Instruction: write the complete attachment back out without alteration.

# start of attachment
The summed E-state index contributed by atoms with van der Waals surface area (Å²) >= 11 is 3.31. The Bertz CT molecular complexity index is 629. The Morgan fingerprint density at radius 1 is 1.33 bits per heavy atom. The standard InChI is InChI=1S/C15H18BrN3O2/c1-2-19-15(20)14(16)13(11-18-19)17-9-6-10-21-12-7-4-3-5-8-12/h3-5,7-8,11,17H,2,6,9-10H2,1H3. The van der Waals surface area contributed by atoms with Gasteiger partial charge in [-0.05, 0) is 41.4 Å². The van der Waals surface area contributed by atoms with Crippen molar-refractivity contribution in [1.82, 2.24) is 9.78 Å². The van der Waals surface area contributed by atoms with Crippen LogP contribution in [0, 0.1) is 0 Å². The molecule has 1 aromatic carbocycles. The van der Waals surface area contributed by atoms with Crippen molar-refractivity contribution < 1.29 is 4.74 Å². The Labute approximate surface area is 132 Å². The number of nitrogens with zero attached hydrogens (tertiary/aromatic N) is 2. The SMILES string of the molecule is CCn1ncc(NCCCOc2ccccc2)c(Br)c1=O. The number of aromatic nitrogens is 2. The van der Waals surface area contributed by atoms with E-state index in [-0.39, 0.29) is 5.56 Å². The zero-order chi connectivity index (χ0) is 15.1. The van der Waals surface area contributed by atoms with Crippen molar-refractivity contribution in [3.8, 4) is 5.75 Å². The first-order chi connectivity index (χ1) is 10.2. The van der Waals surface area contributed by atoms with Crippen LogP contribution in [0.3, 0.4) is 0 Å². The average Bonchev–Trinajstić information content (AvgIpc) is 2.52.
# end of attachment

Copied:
The summed E-state index contributed by atoms with van der Waals surface area (Å²) >= 11 is 3.31. The Bertz CT molecular complexity index is 629. The Morgan fingerprint density at radius 1 is 1.33 bits per heavy atom. The standard InChI is InChI=1S/C15H18BrN3O2/c1-2-19-15(20)14(16)13(11-18-19)17-9-6-10-21-12-7-4-3-5-8-12/h3-5,7-8,11,17H,2,6,9-10H2,1H3. The van der Waals surface area contributed by atoms with Gasteiger partial charge in [-0.05, 0) is 41.4 Å². The van der Waals surface area contributed by atoms with Crippen molar-refractivity contribution in [1.82, 2.24) is 9.78 Å². The van der Waals surface area contributed by atoms with Crippen LogP contribution in [0, 0.1) is 0 Å². The molecule has 1 aromatic carbocycles. The van der Waals surface area contributed by atoms with Crippen molar-refractivity contribution < 1.29 is 4.74 Å². The Labute approximate surface area is 132 Å². The number of nitrogens with zero attached hydrogens (tertiary/aromatic N) is 2. The SMILES string of the molecule is CCn1ncc(NCCCOc2ccccc2)c(Br)c1=O. The number of aromatic nitrogens is 2. The van der Waals surface area contributed by atoms with E-state index in [-0.39, 0.29) is 5.56 Å². The zero-order chi connectivity index (χ0) is 15.1. The van der Waals surface area contributed by atoms with Crippen molar-refractivity contribution in [3.8, 4) is 5.75 Å². The first-order chi connectivity index (χ1) is 10.2. The van der Waals surface area contributed by atoms with Crippen LogP contribution in [0.3, 0.4) is 0 Å². The average Bonchev–Trinajstić information content (AvgIpc) is 2.52.